At last glance Snubby-Nose was back on the river flats, munching contentedly. This cow has no immediate plans for being moved on. Stubborn, stubborn, stubborn girl.

We’ll give ourselves a rest and have a rethink.Then it will be on for Round Two.

I’m thinking more horses, motorbikes, a cunning vet with a tranquiliser gun and a helicopter to airlift Queen Snubby-Nose to anywhere else.

Farm life. Ah, the tranquility!

When the Bully Becomes Bullied

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“Don’t turn your face away.
Once you’ve seen, you can no longer act like you don’t know.
Open your eyes to the truth. It’s all around you.
Don’t deny what the eyes to your soul have revealed to you.

Now that you know, you cannot feign ignorance.
Now that you’re aware of the problem, you cannot pretend you don’t care.
To be concerned is to be human.
To act is to care.”
~ Vashti Quiroz-Vega

 

Our farm is small and so our herd of cows is also small. At a previous organic farm we had hundreds of head of beef cattle. But here we have less than thirty animals. We know each one by name and nature.

And right now we have a problem.

There is a large red cow we call Snubby-Nose. She’s an older cow, and as she has become older she has become a bully. Herds of cattle have their own hierarchy, and we always leave them to sort out their own problems. Cows are peaceful by nature, and we usually have a tight-knit herd.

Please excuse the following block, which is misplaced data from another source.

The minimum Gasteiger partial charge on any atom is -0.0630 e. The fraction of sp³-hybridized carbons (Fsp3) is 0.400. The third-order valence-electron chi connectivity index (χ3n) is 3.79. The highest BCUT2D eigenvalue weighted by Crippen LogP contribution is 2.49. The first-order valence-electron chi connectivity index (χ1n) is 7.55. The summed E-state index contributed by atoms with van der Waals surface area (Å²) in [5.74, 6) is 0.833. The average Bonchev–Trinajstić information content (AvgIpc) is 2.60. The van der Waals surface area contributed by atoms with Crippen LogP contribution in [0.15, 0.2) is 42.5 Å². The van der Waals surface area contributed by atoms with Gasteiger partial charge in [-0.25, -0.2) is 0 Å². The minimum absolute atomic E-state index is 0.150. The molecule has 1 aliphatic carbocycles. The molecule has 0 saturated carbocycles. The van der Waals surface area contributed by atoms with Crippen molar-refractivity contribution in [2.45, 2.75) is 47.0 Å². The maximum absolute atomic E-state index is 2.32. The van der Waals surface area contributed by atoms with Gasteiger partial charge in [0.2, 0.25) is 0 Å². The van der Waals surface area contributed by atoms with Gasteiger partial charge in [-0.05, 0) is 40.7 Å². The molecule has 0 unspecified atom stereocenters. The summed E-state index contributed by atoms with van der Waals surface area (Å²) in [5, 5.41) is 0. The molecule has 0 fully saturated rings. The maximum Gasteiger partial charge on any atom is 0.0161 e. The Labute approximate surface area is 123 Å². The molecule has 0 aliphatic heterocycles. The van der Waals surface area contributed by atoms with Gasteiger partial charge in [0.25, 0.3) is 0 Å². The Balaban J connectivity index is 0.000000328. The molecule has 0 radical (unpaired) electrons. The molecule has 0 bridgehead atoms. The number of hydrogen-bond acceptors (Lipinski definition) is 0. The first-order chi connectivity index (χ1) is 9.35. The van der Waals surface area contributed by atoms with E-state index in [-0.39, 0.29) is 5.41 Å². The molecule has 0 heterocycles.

But for the last year, since we lost our old matriarch, Snubby-Nose has been badly behaved. The old matriarch was a cranky-as-hell, bossy old girl who kept everyone in line, bull included. Snubby-Nose never misbehaved while she was alive. But she has run amok ever since.

Snubby-Nose refuses to do nursery duty (where one cow looks after the young calves while the other mothers graze). She has penned in younger cows to keep them away from the bull. She has picked on small animals, or on those who are unwell or heavily in calf. She has been mean and bad-tempered. It made the herd flighty, and our young bull could not control her because she was bigger than him.

We had deliberated moving her on, but then the herd settled down again. So we thought all was well.

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A fortnight ago we noticed that Snubby-Nose was hanging back from the others when we fed out molasses (their favourite treat).

Then we saw that she was limping. We reasoned that the limp was keeping her from joining the herd as she stayed down on the river flats while the other animals came up to feed in the orchard on the hill behind our house.

When she didn’t rejoin the herd after two days we went looking for her. I thought we might have to call the vet. We drove our old farm ute down onto the most secluded part of the river flats and there we found her, grazing. She still had the limp, and she was wary of us. I began to think that perhaps we had a wild dog problem, because she was agitated and nervous.